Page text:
Too many sexual assaults go unreported on campus. I set up my campaign #RevoltSexualAssault to give survivors a voice
“I set up @revolt_assault to address the epidemic of sexual assault at universities in the UK, and the lack of support in place. I’m so in awe of all the amazingly strong students that share their stories for our campaign. Now it’s my turn” – read @_hanprice’s story in the @guardian today (you can find the link on our Facebook and Twitter accounts!) #ItsRevolting
When I was a student, I was pressured into having sex. Like many others, when it happened I believed the entire experience was my fault and wasn’t serious enough to share. I said no to him multiple times, but I still felt responsible. I was left feeling dirty, violated and ashamed.
I’d been on a social with other students. Towards the end of the night when I was tired and ready to leave, one guy offered to walk me home. He said he lived near me. It seemed safer than walking alone.
When we arrived at my house, he asked if he could come inside and grab a glass of water. I felt a little unease but thought nothing of it. There was no sign it would end in him refusing to leave until we had sex.
He seemed to gain more confidence with every sip of water. First came his requests to go to my bedroom, which I repeatedly rebuffed. Then came the inappropriate comments and suggestions that I was “asking for it” and “wanted it” because I let him in.
As soon as I said I wasn’t interested, he became aggressive. He grabbed my arm so hard it left a mark that would linger for days. It was then that I really noticed our size difference, and the position I’d put myself in.
I tried and tried to get him to leave. But he became more forceful. It was strange, feeling so vulnerable in my own home.
Now, in the rational light of day, I could list endless ways I could have got him to leave. But in that cloud of fear, it felt as if yielding was my only option. He removed my tights. When he was done, he finally left.
It turned out he didn’t live nearby, and his intention was never to get me safely home.
My university experience was far from unique. As a student journalist, I wanted to find a way to highlight the scale of this epidemic, but finding people who were comfortable enough to publicly share their experiences was difficult. For the same reason I said nothing, no one wanted to report their stories. It’s not easy when the perpetrator is someone who shares your study, living and socialising spaces. Running into them is inevitable.
It was then that I read about two rape survivors in India who anonymously shared details of their rapes through Snapchat. I was inspired to think about how we could use social media platforms to highlight and humanise the issue of sexual assault on campus.
Revolt Sexual Assault is a national campaign I set up to expose the truth about the nature and extent of sexual assault and harassment experienced by students in the UK. Using Snapchat’s face-tracking software, students can choose to apply filters, facial and vocal obscuration to conceal their identity; this ensures each student feels safe and in control while sharing their stories.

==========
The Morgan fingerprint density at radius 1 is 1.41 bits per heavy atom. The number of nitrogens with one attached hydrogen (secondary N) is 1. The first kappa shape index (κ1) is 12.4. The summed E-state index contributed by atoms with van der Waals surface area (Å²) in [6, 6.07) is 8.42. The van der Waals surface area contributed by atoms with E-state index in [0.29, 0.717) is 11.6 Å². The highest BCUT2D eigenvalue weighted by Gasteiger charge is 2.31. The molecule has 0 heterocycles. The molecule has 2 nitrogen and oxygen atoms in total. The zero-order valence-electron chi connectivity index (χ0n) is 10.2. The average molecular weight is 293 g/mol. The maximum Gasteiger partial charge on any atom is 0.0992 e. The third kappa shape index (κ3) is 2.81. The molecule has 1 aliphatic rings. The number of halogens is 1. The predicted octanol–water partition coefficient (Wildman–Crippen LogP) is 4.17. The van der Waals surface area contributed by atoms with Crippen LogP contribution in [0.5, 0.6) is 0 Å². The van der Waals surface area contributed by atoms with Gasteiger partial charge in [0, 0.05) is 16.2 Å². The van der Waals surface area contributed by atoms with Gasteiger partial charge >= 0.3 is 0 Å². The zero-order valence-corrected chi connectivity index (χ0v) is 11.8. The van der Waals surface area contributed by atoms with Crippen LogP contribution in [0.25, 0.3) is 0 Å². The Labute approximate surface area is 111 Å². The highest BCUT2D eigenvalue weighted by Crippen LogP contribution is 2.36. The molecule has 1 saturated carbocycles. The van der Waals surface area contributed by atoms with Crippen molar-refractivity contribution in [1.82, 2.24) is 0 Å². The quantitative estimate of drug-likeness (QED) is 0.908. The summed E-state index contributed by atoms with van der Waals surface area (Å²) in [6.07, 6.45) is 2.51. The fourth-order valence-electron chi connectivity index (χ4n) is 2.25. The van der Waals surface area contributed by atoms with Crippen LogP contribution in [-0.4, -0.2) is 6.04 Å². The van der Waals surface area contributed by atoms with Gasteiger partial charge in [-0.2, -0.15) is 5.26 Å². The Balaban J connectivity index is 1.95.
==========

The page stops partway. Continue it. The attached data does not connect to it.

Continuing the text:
So far, I have heard too many stories of students waking up in the night to find that their partner or the person they went home with had been having sex with them while they were unconscious. These individuals often feel unable to call it rape. Alcohol and drugs are frequently used as an excuse or explanation. Or victims blame themselves. Approximately 90% of those who are raped know the perpetrator.
With each testimonial, we hope to give survivors a voice, and to shed light on the “insignificant” details. From these stories – and my own experience – it is apparent that universities often don’t have the specialist policies in place for students to get the support they need.
One student explained how, after being raped and bruised by another student, the university offered no support. “I reported it to the police and the university, but there wasn’t enough evidence so they dropped the case. The university sent me a letter regarding the ‘serious allegations’ I’d made against another student. It made me feel like I was the criminal. I had to change gyms; I’ve never been on the university ski trip. The way I was treated was revolting.”
Another student told us about walking home with a friend after a night out. “I was never intending for anything to happen but he kept pushing me for more. I said no to him but he replied: ‘It’s not rape, you want this’.”
We have launched a national survey on this issue in partnership with The Student Room. It will produce robust statistical evidence, revealing the nature and extent of sexual assault and harassment experienced by students. The data will help us to campaign for a uniform national policy response, and compel university communities to accept the ugly, uncomfortable truth.
I hope that by setting up this campaign we can create a new minimum standard of care for students who experience sexual violence. Universities need a separate policy for sexual violence disciplinary hearings – currently, many apply the same procedures for cheating in an exam to a rape allegation. Consent and bystander training for students should be compulsory, and universities need specialist support in place: many institutions have no trained staff or specific policy for sexual violence, and the report rates are shockingly low.
Those who have shared their experiences with #ItsRevolting found that taking part helped them come to terms with what happened, and believed they had helped others in doing so. One participant told me: “Telling my story anonymously has been so empowering and I’ve felt safe and in control the whole time.”
Originally published in The Guardian.
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